Russian Igla-S missile outperforms Chinese-made QW-2 MANPADS in drills
An operator of a Russian-made Igla-S (NATO reporting name: SA-24 Grinch) man-portable air defense system (MANPADS) Sergey Mayenkov has become the only participant of the International Army Games' Clear Sky competition to successfully intercept a Chinese-made target missile. The Igla-S is specifically designed to intercept missiles and drones among other targets.
"During the competition in the area of live shooting the air defense officer has become the only participant of the competition who struck with a direct hit the Chinese TY-300D target missile, imitating a high-speed aerial target at an altitude of 1,500 m", the Russian Ministry of Defense reported. The competition was held in China.
The Russian team operated the Typhoon-PVO wheeled mine-resistant ambush-protected armoured vehicle fitted with the Igla-S MANPADS and a Kord 12.7 mm heavy machinegun.
Other competitors, namely, those from the PRC, Egypt, Venezuela, Belarus, and Uzbekistan, operated the Chinese-made QW-2 MANPADS.
The Igla-S MANPADS is intended to provide the close-in air defence. According to the High Precision Weapons' KBM company, the developer and producer of the Igla-S, the major features of the system include the increased weight of explosive warhead (1.5-fold, compared to the basic Igla (SA-18 Grouse) missile), the introduction of a proximity fuse in addition to the existing impact fuse, an improved missile accuracy, night-fire capability with a night sight, and a firing range increased from 5.2 km to 6 km.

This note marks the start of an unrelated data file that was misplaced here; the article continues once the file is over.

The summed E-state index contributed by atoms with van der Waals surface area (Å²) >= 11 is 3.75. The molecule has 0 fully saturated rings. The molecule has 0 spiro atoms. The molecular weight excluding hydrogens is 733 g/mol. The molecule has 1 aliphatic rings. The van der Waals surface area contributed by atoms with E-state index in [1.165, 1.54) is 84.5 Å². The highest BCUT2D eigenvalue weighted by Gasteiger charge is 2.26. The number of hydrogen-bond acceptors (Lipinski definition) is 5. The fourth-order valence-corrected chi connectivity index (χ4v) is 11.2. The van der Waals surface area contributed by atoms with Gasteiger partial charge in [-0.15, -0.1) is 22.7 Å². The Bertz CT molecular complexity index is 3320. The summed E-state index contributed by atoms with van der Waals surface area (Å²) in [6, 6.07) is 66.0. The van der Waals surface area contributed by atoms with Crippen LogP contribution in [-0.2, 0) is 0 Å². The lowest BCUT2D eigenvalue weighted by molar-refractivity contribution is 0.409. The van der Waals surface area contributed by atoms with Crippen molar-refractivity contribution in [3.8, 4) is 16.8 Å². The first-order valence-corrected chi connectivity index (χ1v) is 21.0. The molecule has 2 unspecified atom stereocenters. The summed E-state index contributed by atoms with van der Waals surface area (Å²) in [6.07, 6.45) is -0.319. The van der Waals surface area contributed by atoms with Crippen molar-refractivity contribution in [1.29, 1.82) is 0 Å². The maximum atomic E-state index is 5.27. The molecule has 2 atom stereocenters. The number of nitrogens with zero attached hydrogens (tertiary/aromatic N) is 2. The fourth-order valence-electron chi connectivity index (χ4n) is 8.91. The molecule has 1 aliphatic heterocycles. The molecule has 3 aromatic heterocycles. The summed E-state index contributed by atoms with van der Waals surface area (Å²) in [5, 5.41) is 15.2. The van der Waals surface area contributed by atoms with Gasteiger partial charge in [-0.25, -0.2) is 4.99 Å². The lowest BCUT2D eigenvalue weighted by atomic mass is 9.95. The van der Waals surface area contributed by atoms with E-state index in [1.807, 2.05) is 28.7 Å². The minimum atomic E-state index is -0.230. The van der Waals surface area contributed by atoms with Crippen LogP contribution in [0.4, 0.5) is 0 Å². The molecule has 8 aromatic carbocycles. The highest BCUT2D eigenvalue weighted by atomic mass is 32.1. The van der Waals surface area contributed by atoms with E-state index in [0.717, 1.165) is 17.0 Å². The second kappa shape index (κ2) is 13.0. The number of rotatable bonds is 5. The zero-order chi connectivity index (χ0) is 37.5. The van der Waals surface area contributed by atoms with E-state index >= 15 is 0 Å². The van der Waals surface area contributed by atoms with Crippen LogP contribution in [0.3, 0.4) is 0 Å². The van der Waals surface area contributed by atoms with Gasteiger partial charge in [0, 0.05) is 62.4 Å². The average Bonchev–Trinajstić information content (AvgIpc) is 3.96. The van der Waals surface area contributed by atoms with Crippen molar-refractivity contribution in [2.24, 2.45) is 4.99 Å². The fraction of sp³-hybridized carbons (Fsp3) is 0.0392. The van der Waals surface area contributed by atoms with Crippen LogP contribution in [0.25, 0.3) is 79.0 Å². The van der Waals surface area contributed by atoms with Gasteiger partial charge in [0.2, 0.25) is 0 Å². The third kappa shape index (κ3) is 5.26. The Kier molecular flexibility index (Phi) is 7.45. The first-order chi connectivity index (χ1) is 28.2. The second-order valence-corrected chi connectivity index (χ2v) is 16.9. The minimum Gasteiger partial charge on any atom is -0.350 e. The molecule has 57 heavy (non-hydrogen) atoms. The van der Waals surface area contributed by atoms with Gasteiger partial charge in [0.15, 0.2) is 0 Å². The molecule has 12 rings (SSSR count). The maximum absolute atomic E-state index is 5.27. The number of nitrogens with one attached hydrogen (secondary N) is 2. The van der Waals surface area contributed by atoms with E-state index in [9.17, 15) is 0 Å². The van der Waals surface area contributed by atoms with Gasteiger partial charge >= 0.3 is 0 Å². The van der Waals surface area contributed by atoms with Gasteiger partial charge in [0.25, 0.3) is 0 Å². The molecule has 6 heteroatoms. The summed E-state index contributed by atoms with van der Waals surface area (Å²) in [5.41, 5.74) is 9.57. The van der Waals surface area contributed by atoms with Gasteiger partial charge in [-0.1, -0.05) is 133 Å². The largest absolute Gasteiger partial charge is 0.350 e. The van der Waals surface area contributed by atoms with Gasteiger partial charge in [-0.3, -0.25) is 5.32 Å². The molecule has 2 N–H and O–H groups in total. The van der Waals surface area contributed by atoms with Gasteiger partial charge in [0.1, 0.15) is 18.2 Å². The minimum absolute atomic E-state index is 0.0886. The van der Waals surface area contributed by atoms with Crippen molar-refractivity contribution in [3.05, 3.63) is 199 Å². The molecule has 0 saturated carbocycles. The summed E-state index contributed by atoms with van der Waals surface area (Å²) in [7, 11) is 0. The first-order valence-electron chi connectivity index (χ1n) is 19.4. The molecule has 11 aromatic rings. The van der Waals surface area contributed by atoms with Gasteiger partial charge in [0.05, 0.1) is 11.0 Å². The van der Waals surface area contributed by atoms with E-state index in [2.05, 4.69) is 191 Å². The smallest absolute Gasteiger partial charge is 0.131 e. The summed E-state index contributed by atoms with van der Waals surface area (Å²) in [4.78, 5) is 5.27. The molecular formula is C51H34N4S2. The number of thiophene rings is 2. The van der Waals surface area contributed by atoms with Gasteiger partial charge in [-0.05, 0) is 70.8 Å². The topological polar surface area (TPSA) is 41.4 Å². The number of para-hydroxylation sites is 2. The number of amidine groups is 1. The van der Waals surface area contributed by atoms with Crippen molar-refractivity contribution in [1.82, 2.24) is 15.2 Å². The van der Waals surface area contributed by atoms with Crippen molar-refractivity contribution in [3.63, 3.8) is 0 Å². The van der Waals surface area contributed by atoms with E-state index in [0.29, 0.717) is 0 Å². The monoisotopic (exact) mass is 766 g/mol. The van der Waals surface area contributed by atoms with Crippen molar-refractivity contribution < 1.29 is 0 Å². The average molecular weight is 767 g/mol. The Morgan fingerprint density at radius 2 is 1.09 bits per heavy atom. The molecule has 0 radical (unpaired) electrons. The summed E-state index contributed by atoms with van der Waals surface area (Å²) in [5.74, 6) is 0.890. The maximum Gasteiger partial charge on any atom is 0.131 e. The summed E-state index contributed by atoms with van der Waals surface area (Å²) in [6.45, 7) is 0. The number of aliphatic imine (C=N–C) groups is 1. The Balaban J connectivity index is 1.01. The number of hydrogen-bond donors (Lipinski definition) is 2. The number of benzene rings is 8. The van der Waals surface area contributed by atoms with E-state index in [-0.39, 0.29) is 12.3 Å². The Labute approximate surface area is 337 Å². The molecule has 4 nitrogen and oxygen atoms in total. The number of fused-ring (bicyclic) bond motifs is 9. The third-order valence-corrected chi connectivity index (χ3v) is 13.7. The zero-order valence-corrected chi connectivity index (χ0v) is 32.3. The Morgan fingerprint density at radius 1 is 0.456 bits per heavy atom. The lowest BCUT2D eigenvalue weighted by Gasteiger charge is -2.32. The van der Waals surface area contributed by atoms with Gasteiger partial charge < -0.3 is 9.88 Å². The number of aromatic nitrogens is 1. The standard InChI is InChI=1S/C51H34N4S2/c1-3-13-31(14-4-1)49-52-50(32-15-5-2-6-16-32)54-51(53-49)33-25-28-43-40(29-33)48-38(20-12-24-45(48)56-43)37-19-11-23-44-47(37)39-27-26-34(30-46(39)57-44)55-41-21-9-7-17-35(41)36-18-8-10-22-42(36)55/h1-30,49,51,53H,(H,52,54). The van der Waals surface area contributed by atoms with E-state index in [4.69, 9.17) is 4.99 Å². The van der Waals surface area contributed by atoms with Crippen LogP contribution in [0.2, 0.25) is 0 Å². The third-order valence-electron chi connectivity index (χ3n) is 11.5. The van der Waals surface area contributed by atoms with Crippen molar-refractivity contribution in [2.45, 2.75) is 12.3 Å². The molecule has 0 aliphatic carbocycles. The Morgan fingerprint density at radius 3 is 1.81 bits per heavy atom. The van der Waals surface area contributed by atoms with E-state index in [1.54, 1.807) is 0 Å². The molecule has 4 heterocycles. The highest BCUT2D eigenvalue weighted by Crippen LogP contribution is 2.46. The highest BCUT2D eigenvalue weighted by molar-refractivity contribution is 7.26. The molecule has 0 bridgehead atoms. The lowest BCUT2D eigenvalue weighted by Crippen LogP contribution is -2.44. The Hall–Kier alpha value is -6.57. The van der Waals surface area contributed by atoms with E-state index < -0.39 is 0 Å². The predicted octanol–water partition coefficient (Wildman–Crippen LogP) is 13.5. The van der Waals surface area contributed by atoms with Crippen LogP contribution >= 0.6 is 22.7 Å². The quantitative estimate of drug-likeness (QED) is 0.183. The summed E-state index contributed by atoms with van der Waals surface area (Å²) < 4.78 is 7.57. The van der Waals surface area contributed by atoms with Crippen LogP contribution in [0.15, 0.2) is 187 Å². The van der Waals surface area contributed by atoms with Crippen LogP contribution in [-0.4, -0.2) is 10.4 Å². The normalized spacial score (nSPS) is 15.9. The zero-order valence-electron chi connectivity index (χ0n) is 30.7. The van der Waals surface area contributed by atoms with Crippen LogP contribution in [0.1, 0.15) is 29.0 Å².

The Igla can work under conditions of thermal interference and performs friend-or-foe identification. The latest variant, the Igla-S, has been improved to hit small targets, including cruise missiles and unmanned aerial vehicles.
The training system for Igla-S
The Tula-based Training Systems company at the ARMY 2021 expo unveiled the specially designed field simulator for training the Igla family MANPADS operators. It can be used both at special air defense testing grounds and in the unprepared areas under various weather conditions.
The system provides the instruction from the preparation of the MANPADS to the launch, teaches to identify targets, their state affiliation, and parameters of movement. The launch of the missile is imitated on both collision and persecution courses, in automatic and manual modes. The simulator allows the simultaneous training of three servicemen.
Igla offer to India
In 2020, Director of Russia’s Federal Service for Military-Technical Cooperation (FSMTC) Dmitry Shugaev reported plans to introduce the Igla-S system to India.
“I hope that in the near future an agreement will be signed for the production and supply of Igla-S to India, especially because we have won the tender unconditionally,” he told Russian media at the Army 2020 defence show held recently in Moscow.